“We will do what we can to be back to the European market,” said Bjørn Solli. “It will be with diversified products. We have many ideas! And it will not take long.”

Unfortunately, to date the company has not come up with any RMA solutions for owners of its existing products, but the CEO promised to provide an update on the matter next week.

Sources: FaillissementsDossier.nl, Point of View, TechPowerUp.

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  • Death666Angel - Monday, November 28, 2016 - link

    "shrunk by nearly two times"
    That doesn't mean anything. I guess you mean to say it's half now compared to 2007?
    Reply
  • sorten - Monday, November 28, 2016 - link

    I was wondering the same. What would it mean if it "shrank by one time?" Would it be zero at that point? Or would it be at 50%? And then shrinking a second time would drop it to 25%? Reply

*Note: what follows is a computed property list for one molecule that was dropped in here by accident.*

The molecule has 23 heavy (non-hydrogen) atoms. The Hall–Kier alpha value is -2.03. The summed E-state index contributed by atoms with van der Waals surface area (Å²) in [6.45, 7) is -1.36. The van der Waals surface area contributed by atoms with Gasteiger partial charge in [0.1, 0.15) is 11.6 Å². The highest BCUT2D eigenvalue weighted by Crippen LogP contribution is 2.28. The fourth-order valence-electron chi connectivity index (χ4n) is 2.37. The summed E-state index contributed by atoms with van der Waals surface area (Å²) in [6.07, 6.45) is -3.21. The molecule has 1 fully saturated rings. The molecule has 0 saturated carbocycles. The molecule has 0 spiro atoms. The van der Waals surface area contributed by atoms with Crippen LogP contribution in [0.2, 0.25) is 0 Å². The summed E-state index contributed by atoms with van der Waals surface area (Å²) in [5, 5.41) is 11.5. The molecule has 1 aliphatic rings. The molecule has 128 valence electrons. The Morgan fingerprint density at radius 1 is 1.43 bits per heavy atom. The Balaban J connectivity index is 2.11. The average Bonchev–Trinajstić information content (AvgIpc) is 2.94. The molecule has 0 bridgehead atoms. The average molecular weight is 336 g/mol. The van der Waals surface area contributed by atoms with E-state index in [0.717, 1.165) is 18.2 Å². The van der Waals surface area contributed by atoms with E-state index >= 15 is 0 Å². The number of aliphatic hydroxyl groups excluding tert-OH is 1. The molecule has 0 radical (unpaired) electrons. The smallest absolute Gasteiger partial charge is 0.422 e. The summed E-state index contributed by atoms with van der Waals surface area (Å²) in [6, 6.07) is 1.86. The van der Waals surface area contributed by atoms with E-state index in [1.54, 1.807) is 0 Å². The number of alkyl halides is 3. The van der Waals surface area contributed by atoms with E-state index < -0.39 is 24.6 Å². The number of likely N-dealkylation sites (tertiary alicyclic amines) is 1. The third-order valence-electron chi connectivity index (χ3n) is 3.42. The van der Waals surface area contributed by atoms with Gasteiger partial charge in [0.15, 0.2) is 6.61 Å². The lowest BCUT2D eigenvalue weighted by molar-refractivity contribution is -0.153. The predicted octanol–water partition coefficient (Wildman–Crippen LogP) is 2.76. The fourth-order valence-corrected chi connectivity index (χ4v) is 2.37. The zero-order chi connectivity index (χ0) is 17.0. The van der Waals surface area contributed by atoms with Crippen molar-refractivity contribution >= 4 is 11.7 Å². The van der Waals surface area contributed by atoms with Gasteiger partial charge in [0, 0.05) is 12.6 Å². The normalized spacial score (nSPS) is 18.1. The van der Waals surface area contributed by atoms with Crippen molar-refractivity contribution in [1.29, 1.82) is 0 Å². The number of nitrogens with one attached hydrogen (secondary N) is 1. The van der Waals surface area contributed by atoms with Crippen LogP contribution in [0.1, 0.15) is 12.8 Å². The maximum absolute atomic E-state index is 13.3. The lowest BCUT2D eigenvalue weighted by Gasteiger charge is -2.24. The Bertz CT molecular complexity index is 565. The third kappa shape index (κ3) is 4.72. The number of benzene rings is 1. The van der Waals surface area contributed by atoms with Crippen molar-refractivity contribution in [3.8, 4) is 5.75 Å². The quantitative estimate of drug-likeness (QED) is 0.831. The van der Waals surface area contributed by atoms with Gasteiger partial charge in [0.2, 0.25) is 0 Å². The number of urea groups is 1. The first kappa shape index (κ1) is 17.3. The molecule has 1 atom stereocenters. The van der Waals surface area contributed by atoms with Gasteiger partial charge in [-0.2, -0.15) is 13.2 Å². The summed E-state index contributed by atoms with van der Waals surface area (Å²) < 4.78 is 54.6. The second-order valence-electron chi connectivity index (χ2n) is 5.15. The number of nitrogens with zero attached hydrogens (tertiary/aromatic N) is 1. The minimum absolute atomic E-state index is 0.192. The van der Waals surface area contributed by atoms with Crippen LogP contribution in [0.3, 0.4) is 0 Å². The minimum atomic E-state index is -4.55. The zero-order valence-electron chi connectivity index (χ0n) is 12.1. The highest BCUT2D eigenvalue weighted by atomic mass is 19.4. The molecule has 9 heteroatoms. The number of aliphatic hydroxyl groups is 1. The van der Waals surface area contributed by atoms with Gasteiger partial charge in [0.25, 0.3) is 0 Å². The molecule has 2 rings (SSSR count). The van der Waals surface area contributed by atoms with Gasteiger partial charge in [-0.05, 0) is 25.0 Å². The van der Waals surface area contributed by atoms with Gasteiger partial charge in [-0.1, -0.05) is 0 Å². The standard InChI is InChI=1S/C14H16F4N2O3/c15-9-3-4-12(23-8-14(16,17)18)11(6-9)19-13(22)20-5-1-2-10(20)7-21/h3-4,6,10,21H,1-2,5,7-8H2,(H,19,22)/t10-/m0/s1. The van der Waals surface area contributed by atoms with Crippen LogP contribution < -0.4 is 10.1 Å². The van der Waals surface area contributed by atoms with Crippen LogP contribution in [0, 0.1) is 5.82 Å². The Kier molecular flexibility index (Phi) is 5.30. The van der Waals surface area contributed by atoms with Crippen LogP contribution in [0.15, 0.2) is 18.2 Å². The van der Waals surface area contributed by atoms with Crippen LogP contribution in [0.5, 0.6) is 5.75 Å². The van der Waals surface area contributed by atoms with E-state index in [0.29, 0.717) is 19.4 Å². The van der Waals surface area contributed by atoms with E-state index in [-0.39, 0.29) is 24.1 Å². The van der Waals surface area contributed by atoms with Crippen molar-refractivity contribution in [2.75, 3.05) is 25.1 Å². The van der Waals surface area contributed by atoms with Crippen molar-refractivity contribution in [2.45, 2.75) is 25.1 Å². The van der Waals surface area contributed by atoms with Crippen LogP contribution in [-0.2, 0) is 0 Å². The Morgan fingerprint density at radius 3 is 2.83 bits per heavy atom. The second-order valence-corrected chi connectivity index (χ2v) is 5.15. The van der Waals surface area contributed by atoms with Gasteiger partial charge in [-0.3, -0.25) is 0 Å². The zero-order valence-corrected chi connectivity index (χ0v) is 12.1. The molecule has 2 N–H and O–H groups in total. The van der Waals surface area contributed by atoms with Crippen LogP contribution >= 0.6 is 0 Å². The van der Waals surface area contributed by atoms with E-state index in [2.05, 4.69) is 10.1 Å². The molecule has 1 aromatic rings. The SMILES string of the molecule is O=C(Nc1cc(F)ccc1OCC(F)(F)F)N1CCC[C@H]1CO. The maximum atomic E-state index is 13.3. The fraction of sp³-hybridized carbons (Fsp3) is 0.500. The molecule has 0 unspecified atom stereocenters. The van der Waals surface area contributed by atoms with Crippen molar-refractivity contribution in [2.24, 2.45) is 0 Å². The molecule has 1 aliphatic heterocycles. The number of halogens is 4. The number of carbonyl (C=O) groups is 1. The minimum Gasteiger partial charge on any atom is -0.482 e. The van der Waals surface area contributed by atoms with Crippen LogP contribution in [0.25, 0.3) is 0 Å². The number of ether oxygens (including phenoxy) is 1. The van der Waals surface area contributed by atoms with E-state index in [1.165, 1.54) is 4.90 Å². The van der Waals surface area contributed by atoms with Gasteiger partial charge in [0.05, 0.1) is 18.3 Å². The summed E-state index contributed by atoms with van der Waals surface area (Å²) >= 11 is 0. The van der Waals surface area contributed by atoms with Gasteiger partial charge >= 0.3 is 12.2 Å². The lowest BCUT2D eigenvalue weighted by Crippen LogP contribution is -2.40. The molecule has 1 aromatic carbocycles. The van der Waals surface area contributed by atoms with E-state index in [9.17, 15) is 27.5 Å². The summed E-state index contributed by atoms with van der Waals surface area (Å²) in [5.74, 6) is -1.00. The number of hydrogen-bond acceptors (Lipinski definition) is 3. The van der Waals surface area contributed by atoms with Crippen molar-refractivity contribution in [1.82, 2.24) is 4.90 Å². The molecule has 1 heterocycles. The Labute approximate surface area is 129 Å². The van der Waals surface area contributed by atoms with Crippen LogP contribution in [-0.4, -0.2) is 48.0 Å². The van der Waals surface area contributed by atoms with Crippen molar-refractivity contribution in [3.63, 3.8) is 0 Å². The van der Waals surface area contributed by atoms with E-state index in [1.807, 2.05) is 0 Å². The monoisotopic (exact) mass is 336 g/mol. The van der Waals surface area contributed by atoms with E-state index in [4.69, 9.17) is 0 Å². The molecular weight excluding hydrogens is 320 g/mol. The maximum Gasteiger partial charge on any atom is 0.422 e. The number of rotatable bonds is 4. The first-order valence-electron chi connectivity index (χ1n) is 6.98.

• HomeworldFound - Monday, November 28, 2016 - link

    Point of View in Europe is one of those brands that everyone scrolls past and fails to notice. People ask if anyone has tried their products and never get an answer. People wonder if they're worth it, what the noise is like, what the warranty return is like... most of them end up with a popular brand instead. Reply
  • Alexvrb - Monday, November 28, 2016 - link

    At least over there you've heard of them. When I saw the headline I read it as "company you've never heard of goes bankrupt" but I did skim enough of the article to learn who they are, uh, were. Reply
  • Death666Angel - Tuesday, November 29, 2016 - link

    They were always the cheapest option at my local hardware guy. I bought a Geforce 2 TI, a 4 MX440 and my brother had a Geforce 3 TI 200 made by PoV. They were okay if you needed to save the 10 - 20€ it cost to get something with reviews from MSI, Asus or the like. And at the time we dealt with single slot cooling solutions for graphics cards that used a few dozen watts from the PCIe or AGP slot. But once we started getting cards with external power connectors, decent cooling solutions were in higher demand for most people. Reply